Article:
I squished in my snow woman’s nose and ran back inside to source eyes: who needs coal with you can have shallots? A hat, my newly knitted scarf…voila!

My pants were soaked and my fingers mostly frozen, but I didn’t care. I haven’t made a snow person in, oh, I don’t know, twenty-five years? And somehow, between walking to the store and collecting snow to construct my new neighbor, I had the best few hours I’ve spent in Mount Vernon.

Snow Women of Mount Vernon

Something tells me it’s gonna be a pretty good year.

A Slice of Saturday Sun

The best way to predict the future is to create it. –Peter Drucker

My angel, Assisi, and candles gather light

We’re between snow storms here in MV. Can you believe I live in a place that  accumulates three plus inches of snow? That this seems to happen frequently here? I’m not sure I believe it yet.

But guess what? Still loving it. And despite my first trip back to San Diego, despite a walk around Mission Bay just when the sun clacked itself on palm fronds, just when the water turned glassy and the pelican alighted on a buoy to preen her wings–despite that Pacific desert beauty I witnessed, I didn’t feel home. My soul didn’t jump or shout. In fact, I think it rumbled. A hungry-like sound. Growled that it needed smaller highways and a two-lane road to work that heads into a great mountain range, a sky filled with winged creatures, a landscape dotted with lakes and towering trees.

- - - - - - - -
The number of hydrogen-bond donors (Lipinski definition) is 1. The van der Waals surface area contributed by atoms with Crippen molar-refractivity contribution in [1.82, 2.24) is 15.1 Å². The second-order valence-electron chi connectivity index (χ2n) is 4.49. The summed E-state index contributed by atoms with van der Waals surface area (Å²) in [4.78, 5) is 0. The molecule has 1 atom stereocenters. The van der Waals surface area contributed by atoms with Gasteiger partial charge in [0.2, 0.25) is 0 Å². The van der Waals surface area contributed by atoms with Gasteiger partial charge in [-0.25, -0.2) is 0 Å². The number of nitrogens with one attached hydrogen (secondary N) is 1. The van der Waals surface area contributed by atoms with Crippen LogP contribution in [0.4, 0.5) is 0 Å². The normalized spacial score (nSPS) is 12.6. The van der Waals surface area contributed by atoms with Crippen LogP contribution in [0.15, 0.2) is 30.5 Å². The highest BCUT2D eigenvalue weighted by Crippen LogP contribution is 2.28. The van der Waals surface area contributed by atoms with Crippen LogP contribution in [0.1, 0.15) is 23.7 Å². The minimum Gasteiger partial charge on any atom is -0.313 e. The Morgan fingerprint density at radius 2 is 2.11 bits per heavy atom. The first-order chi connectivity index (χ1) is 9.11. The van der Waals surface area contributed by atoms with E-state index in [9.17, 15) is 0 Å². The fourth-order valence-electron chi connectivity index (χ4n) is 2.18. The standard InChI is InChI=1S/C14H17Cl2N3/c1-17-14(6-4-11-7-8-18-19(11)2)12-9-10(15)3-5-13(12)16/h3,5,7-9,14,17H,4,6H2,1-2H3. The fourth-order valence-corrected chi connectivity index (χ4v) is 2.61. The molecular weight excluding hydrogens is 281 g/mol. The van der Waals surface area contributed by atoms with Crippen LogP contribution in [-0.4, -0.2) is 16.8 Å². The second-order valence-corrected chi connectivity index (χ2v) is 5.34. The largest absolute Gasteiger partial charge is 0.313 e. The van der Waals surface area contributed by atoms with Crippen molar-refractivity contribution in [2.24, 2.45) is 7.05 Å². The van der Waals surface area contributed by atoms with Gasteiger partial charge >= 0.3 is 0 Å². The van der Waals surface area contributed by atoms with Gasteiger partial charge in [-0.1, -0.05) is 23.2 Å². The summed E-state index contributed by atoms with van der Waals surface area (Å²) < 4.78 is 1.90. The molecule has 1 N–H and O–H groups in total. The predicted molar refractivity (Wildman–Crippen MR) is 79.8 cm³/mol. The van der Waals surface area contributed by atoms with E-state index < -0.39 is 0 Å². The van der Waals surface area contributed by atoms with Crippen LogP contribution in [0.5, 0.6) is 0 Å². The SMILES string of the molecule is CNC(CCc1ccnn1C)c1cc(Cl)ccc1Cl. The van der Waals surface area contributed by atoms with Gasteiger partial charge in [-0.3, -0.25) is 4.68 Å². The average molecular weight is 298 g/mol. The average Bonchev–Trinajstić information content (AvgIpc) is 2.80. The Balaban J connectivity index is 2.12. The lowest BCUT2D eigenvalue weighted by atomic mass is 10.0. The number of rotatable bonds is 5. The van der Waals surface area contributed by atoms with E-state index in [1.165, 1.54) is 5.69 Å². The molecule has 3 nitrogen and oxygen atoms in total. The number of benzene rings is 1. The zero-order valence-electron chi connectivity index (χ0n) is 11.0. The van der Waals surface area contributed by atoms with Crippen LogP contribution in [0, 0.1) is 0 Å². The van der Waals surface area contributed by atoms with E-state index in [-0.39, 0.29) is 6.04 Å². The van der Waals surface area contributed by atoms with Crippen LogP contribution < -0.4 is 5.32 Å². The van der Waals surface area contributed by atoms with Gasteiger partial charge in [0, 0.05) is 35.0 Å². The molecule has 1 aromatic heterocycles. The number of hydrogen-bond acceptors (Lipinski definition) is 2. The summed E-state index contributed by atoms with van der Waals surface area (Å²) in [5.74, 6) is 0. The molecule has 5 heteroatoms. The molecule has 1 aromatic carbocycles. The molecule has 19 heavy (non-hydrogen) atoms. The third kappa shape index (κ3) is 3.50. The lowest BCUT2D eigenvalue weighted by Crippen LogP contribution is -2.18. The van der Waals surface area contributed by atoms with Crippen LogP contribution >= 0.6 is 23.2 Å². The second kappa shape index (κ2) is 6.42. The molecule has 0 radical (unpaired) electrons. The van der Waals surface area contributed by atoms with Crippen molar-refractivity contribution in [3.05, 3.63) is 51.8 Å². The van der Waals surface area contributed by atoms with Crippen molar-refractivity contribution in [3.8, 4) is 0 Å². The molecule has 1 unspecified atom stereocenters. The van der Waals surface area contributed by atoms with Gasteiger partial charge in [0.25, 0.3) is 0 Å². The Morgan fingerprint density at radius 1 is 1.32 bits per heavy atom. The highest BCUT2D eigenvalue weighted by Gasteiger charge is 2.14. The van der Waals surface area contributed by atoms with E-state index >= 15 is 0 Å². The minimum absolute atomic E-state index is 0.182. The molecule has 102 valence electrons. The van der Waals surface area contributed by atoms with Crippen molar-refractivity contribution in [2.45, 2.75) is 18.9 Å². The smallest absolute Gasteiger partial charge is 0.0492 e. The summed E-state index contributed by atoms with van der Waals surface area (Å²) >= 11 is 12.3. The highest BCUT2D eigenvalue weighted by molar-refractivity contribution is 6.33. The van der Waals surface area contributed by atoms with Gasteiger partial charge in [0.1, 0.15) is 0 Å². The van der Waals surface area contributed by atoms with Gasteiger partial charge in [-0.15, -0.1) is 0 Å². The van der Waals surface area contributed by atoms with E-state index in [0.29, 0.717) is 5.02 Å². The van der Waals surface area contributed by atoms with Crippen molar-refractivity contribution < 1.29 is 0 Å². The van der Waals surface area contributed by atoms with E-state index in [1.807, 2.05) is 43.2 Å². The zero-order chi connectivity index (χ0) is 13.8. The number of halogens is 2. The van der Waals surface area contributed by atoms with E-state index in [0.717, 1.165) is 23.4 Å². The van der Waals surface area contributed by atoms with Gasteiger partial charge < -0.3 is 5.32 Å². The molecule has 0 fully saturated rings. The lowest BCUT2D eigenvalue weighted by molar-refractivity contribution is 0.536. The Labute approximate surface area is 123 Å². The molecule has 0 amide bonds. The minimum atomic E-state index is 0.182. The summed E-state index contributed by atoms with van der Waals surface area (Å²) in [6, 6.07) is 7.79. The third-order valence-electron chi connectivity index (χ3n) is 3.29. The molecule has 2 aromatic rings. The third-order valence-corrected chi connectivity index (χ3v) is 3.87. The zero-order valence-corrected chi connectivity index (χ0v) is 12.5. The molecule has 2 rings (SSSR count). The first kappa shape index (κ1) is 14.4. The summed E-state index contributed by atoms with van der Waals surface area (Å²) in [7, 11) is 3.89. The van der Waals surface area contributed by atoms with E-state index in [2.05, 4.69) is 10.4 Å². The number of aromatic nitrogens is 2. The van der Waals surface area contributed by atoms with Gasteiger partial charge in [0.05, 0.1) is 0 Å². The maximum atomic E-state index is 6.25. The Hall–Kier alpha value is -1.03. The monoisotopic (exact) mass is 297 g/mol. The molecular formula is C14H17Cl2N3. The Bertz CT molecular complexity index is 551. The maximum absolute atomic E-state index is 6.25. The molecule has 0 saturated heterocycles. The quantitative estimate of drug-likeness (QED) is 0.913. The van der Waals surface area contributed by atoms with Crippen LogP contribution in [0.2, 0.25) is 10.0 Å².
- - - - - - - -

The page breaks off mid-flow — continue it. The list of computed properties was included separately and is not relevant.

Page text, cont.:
Since this place is home–as much as it can be without N–I guess I ought to make some commitments to it, to me. While these sound like, feel like, dance like New Year’s resolutions, and it is that time of year, I’m thinking of these more as Mount Vernon Resolutions. I’ve spent my first five months here trying to sleep enough and figure out how to drive in pissing rain. Now, it’s time to live here. And what–what shall I undertake?

When I look back at this first year of Washington living, I’d like to say I’ve done this:

Marry the man better than any of my dreams. This one should be easy. He asked, right? More difficult: remembering the day is about sharing our love, joy and vibrancy for life and each other, not cute table runners, monogrammed napkins or a boat-get-away lined by people holding sparklers. But damn, those sparklers are cute.


Picture by D.M. Photo